Ellen Seligman: 'Readers will never know full extent of her influence'

Legendary editor worked with Atwood, Cohen, Hay, Mistry, Ondaatje, Urquhart, Vanderhaeghe, and countless others

Ellen Seligman ( Ian Crysler)

Ellen Seligman ( Ian Crysler)

TORONTO — Canada has lost one of its top literary editors.

Penguin Random House Canada issued a statement Friday that Ellen Seligman died.

“Though we are in the business of words, I find it next to impossible to express the grief I know we all feel with the loss of this incomparable woman,” wrote Kristin Cochrane, president and publisher of Penguin Random House. “But while we mourn, we also celebrate Ellen’s momentous career and all she achieved in her close to four decades at McClelland & Stewart.”

Seligman edited books by Canadian authors including Margaret Atwood, Leonard Cohen and Michael Ondaatje. She edited 23 books that won Governor General’s Literary awards, and published books by Nobel Prize-winning writer Alice Munro.

“She slipped away with the quiet elegance that characterized her life,” Cohen said of the loss. “May her memory be a blessing for those of us who knew and loved her.”

Here is Elizabeth Hay: “I could not have written my five novels without her. Her attention to detail was heroic and her ability to see what a story needed was astonishing. I used to joke that she should get half my royalties, but she would have none of that.

And Jane Urquhart: “Ellen Seligman was an author’s most essential advocate and guide. Her ear was astonishing as well as her eye: she had the gift of being able to both see an authors vision AND hear an author’s voice, and was alert, therefore, to those moments when a manuscript strayed.”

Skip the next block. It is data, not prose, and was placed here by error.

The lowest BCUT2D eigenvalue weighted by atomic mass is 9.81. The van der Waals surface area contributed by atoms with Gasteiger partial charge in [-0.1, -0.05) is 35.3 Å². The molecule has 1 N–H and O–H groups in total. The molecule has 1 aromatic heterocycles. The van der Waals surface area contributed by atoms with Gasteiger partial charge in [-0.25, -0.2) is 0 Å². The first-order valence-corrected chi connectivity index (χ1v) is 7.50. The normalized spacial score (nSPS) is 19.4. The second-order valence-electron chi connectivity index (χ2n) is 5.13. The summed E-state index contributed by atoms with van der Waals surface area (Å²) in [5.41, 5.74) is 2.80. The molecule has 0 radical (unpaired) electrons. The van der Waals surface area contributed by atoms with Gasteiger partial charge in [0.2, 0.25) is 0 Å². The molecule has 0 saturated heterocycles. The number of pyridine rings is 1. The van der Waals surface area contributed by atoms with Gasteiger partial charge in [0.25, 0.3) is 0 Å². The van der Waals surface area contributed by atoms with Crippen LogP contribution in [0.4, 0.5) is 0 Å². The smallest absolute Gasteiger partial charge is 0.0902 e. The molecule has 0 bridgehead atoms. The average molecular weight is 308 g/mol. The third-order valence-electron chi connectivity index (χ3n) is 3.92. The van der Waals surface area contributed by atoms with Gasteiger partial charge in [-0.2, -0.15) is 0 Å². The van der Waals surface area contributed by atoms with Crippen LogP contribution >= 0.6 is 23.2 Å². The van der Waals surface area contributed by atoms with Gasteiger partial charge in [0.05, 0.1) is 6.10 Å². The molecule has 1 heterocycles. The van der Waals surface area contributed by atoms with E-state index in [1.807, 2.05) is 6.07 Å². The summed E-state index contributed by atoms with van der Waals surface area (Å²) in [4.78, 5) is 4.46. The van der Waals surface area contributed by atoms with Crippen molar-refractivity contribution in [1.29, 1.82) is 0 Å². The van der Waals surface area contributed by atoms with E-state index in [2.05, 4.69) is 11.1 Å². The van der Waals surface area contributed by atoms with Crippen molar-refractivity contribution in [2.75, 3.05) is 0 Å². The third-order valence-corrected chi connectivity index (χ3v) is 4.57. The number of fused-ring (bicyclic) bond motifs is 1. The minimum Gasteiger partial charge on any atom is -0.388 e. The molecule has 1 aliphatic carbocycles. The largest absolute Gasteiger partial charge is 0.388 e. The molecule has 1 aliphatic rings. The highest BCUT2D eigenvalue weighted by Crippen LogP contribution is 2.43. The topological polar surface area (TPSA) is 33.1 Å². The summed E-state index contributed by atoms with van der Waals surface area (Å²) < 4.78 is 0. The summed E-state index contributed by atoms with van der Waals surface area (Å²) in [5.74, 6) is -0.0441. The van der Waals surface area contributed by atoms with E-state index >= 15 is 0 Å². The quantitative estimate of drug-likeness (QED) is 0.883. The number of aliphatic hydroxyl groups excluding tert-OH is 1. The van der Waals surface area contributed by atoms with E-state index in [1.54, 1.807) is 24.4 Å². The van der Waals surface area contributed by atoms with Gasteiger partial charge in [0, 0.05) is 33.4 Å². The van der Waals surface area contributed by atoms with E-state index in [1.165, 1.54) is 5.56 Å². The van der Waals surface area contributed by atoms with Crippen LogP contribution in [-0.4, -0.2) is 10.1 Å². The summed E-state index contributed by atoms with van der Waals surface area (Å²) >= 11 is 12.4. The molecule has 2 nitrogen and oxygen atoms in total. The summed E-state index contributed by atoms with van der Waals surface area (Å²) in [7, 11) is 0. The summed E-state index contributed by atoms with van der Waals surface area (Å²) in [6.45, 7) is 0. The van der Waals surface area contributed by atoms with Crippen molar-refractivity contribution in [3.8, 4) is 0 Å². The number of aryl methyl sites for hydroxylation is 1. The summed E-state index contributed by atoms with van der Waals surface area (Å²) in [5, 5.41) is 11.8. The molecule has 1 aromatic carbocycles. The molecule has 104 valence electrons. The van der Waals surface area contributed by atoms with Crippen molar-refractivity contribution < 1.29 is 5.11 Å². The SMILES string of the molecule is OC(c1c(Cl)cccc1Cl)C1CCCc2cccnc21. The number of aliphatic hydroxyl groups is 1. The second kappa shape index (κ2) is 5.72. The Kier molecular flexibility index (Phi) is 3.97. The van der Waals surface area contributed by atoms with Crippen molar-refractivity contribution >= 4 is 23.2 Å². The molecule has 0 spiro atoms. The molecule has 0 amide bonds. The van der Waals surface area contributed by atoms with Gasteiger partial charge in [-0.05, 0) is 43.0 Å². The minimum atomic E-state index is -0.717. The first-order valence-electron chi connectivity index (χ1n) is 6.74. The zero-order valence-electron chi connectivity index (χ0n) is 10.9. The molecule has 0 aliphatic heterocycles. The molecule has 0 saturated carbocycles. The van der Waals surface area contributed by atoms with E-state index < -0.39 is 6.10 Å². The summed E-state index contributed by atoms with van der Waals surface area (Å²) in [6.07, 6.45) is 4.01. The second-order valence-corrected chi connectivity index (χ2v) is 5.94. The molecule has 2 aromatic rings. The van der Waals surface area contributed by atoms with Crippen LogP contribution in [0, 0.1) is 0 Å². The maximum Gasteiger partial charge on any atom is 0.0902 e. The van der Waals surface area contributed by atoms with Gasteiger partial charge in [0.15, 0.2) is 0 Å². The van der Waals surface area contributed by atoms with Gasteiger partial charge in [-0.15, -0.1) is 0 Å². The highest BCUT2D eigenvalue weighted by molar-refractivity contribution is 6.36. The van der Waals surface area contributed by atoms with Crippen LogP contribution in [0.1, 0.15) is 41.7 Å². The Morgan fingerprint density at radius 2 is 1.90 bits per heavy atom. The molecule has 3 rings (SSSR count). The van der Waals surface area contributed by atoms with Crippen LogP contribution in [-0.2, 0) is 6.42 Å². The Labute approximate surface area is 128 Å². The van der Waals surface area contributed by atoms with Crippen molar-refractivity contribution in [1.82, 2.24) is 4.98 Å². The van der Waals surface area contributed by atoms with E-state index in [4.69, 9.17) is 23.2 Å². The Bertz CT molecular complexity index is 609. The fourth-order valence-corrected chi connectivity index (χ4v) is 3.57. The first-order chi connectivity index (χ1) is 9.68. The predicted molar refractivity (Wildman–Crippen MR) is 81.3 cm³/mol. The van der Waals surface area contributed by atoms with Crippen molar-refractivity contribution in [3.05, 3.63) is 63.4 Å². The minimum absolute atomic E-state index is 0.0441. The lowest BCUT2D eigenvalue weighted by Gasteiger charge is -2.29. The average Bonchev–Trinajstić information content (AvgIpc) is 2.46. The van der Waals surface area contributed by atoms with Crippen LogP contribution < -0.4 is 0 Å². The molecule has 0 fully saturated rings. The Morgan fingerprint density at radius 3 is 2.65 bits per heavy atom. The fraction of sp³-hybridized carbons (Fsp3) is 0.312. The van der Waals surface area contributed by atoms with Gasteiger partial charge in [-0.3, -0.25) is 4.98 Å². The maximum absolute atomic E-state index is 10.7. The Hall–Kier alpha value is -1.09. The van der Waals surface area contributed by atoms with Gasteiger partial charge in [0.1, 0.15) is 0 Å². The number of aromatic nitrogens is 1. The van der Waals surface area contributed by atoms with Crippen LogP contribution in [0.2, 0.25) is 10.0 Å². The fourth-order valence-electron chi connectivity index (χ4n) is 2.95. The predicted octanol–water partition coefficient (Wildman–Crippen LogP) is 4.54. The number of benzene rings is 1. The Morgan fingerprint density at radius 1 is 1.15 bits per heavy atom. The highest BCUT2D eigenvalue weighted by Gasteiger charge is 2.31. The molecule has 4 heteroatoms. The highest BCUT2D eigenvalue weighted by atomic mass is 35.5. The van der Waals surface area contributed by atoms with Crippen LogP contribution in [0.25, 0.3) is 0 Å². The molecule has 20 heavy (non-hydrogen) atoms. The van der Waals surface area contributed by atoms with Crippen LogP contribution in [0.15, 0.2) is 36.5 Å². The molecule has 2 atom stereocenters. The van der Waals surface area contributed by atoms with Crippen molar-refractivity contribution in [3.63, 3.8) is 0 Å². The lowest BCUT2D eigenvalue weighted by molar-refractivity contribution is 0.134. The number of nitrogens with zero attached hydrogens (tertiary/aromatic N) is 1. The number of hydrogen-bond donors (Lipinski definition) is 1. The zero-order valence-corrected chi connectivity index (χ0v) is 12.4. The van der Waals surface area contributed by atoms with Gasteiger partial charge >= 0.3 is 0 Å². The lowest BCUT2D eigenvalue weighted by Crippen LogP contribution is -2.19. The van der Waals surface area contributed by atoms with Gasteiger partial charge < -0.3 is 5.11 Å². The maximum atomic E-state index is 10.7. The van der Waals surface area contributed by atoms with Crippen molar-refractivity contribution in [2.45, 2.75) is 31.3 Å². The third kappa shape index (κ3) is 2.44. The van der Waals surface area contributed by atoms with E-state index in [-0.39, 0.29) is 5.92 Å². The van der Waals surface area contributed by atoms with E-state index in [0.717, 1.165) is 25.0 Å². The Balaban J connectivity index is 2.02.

Cochrane’s letter on Seligman’s legacy speaks to the editor’s influence:

“Readers will never know the full extent of her influence, but among the staggering list of authors she worked with (often from their very first books), they will recognize many of our country’s finest and most beloved writers: Margaret Atwood, Leonard Cohen, Elizabeth Hay, Anne Michaels, Rohinton Mistry, Michael Ondaatje, Jane Urquhart, Guy Vanderhaeghe, Peter Robinson and countless others. She was both an editor and a publisher, and she approached each role with exacting care and a constant devotion to her authors and their work. Ellen edited some of Canada’s most celebrated books, including 23 Governor General’s Literary Award winners, 6 Scotiabank Giller Prize winners, 4 winners of the Man Booker Prize, and many others. She was also the tremendously proud publisher of Nobel Prize winner Alice Munro, and of Eleanor Catton’s multi-award winning The Luminaries. Ellen kept a keen eye on new and fresh Canadian voices, including through McClelland & Stewart’s annual publication of the Journey Prize anthology.”

Read Cochrane’s full statement here.

Seligman was president of PEN Canada from 2009 to 2011. The organization fights censorship and works to free writers overseas who have been imprisoned because of their writing.

The publisher said Seligman’s family asked that her age and details surrounding her death not be released. She is survived by her long-time partner James Polk, her sister Margaret Seligman and other family members.

Here is just some of the reaction to the news:

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